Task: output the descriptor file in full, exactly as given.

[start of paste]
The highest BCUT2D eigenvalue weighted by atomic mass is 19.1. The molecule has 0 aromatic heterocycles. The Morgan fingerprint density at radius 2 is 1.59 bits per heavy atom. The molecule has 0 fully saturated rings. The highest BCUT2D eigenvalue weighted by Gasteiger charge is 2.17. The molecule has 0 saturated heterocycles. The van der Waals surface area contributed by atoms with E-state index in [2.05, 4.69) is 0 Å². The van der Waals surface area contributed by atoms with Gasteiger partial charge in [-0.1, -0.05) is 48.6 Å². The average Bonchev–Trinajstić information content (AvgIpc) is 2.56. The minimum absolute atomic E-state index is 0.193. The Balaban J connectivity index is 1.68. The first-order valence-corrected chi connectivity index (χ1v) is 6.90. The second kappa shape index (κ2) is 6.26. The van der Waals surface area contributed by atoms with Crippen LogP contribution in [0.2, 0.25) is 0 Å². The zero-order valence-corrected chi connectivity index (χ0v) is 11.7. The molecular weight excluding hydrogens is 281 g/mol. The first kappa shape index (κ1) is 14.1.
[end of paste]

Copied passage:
The highest BCUT2D eigenvalue weighted by atomic mass is 19.1. The molecule has 0 aromatic heterocycles. The Morgan fingerprint density at radius 2 is 1.59 bits per heavy atom. The molecule has 0 fully saturated rings. The highest BCUT2D eigenvalue weighted by Gasteiger charge is 2.17. The molecule has 0 saturated heterocycles. The van der Waals surface area contributed by atoms with E-state index in [2.05, 4.69) is 0 Å². The van der Waals surface area contributed by atoms with Gasteiger partial charge in [-0.1, -0.05) is 48.6 Å². The average Bonchev–Trinajstić information content (AvgIpc) is 2.56. The minimum absolute atomic E-state index is 0.193. The Balaban J connectivity index is 1.68. The first-order valence-corrected chi connectivity index (χ1v) is 6.90. The second kappa shape index (κ2) is 6.26. The van der Waals surface area contributed by atoms with Crippen LogP contribution in [0.2, 0.25) is 0 Å². The zero-order valence-corrected chi connectivity index (χ0v) is 11.7. The molecular weight excluding hydrogens is 281 g/mol. The first kappa shape index (κ1) is 14.1.